New answers tagged

0

Your roof won't rise in this case. Your roof will simply crush. If tornado wants to lift your roof, its outer air would exert an equal downward force on ground. If its of exact diameter that force would be exerted on your walls that support roof and crush down your roof.


0

I find Pulliam's notes for the Euler equations to be a pretty good introduction to this topic using the equations of fluid motion. The idea is that you start with a conservation law: $$ \frac{\partial \vec{Q}}{\partial t} + \frac{\partial \vec{F}\left(\vec{Q}\right)}{\partial x} = 0$$ where $Q$ is your variable vector and $F$ is your flux function. You can ...


1

Pouring anything into the cup adds mass but doesn't add angular momentum. Conservation (plus friction between fluid and cinnamon) of angular momentum requires the new total mass to rotate slower than the original contents.


1

On a vortex mixer the liquid is swirling inside a test tube. In a centrifuge, the test tubes (containing the liquid) are held in a fixed position inside a rotor, and the rotor is spinning inside the centrifuge.


2

A vortex is a local disturbance caused by turbulent flow. It carries fluid and particles inward toward a central axis of rotation. The central axis is not fixed. It moves within a larger body of fluid. The speed of the vortex is greater near the axis of rotation and decreases toward the edge of the vortex. Unlike a vortex, a centrifuge creates ...


4

There's no theoretical method that will reliably predict how the cryogenic check valves will respond to flow/ pressure given the possibility of multiphase flow and that the check valve is a complex, active restriction. You really have to instrument your setup and take data. True a manometer will not work, but you can use cryogenic pressure transducers like ...


2

Draft and cavitation. Ships cannot afford to have big propeller diameters, they have to make do with the smallest diameter available in order to stay within the draft of the ships' hull. They operate in a medium which is 800 times denser than air, and one important concern is to avoid cavitation. This again means to limit suction peaks and leads to very ...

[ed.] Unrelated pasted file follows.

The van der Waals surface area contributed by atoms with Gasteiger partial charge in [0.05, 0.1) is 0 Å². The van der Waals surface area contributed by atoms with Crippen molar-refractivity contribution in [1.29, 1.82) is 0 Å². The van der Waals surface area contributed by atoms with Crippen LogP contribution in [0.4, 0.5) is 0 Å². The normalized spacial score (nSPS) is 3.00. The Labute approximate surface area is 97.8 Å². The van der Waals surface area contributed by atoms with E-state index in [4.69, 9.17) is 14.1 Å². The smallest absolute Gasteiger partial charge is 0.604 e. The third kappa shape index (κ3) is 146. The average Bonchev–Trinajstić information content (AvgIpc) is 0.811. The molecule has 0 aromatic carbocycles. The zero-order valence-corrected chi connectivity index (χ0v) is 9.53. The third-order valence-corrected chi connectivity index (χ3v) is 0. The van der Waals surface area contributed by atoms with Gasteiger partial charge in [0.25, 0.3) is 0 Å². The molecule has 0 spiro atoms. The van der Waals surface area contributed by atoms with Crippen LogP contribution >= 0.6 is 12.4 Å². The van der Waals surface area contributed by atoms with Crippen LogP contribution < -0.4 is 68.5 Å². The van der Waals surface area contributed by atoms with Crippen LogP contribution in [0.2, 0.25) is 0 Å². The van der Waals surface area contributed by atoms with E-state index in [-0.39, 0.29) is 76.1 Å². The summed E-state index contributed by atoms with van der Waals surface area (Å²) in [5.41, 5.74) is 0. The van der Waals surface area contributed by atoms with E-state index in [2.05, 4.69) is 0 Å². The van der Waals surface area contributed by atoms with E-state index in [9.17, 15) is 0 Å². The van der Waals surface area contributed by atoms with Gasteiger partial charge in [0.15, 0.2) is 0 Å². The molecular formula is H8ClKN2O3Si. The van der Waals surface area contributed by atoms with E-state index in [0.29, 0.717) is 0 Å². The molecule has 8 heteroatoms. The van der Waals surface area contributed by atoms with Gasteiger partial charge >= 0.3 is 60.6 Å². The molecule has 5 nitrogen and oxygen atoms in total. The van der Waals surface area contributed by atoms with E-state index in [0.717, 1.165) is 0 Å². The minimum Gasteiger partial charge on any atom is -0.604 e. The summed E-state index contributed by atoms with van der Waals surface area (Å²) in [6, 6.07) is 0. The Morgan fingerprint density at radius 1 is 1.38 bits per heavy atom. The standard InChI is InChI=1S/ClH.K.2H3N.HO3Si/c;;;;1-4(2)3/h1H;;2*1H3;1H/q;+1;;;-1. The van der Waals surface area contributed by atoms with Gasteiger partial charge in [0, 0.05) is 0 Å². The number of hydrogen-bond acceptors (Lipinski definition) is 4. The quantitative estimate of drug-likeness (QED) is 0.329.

0

The issue with massive waves on a 1 meter deep ocean is that the waves cannot propagate fast enough on a planetary size object. We get fast moving shallow tsunami waves in the open ocean over a thousand meters deep. The tsunami piles up when the wave slows down due to contact with a shallow shoreline. Hundred meter high waves could never propagate fast ...


3

First of all, don't think of multipole moments as separate things that have their own individual meaning. Instead, think of them as parts of one thing. Once we have all the parts written down, we can start naming and organizing each one to determine its contribution to the whole. Now, for your question Is there a physical interpretation for multipole ...


3

Yes, you are right. The conservation of mass (for incompressible fluids, as water is) states that $$ A_1 V_1 = A_2 V_2 $$ where $A$ is the area of the stream and $V$ the velocity of the fluid. Hence, as water accelerates due to gravity, $V_2>V_1$, so $$ A_2 = \frac{V_1}{V_2}A_1 \rightarrow A_2<A_1 $$ and the stream becomes thinner as the water flows ...


3

Is it because the velocity of water increases as it flows down which results in a decrease in cross sectional area? I believe you're right. We can also add that in the usual case of flow conservation, that water flow is constrained to "stick in one piece" by the tube inside of which it is flowing. In the case of the tap, the water flow binds together ...


2

The key concept needed here is that the Hemholtz decomposition is not necessarily unique. Non-uniqueness can occur because there exist nontrivial vector fields which are both irrotational and divergence-free. For example, the constant 2D velocity field $\vec v = (1,0)$ can be expressed as either $\vec v=-\nabla \phi$ with $\phi(x,y)=-x$, or as $\vec ...


1

Full derivation of volumetric flow for a siphon: Bernoulli’s equation in the absence of friction: $p_1+\frac12 \rho v_1^2+\rho gz_1=p_2+\frac12 \rho v_2^2+\rho gz_2$ Head loss in the case of friction (Darcy – Weisbach): $\Delta p=f \frac{L}{D} \frac12 \rho v_2^2$, where $f$ is the Moody friction coefficient. So: $p_1+\frac12 \rho v_1^2+\rho ...


2

Well, let's look at the equations for a flow initially at rest: $$ \frac{\partial \rho u}{\partial t} = -\frac{\partial p}{\partial x}$$ So, if we assume density is constant in the flow, you get: $$ \frac{\partial u}{\partial t} = -\frac{1}{\rho}\frac{\partial p}{\partial x}$$ and so you can see that in both your cases, the gradient in pressure is the ...


3

As I mentioned in my comments, there are many approaches you can take here, and full-on Navier-Stokes is not something you want to attempt. Either incompressible or compressible. Fully solving the Navier-Stokes is very, very far from real-time capable. Even for the most basic problems I can think of. You said you have incompressible figured out. That's ...


1

The initial velocity of the water through the hose doesn’t affect the velocity of the water that the siphon quickly settles down to. After only a brief moment, if water were a perfect fluid, the steady-state velocity of the water in a siphon would be $$v=\sqrt{2 g h} ,$$ where $g$ is the acceleration due to gravity at the Earth's surface, and $h$ is the ...


2

i.e. everything else being equal, will I get a faster siphon if I start the process with a powerful pump than with a weaker pump? Or does that become irrelevant once I disconnect the pump and the siphon starts flowing? Simply put, only three factors significantly affect flow rate: Difference in height between inlet and outlet of your siphon. Roughly, ...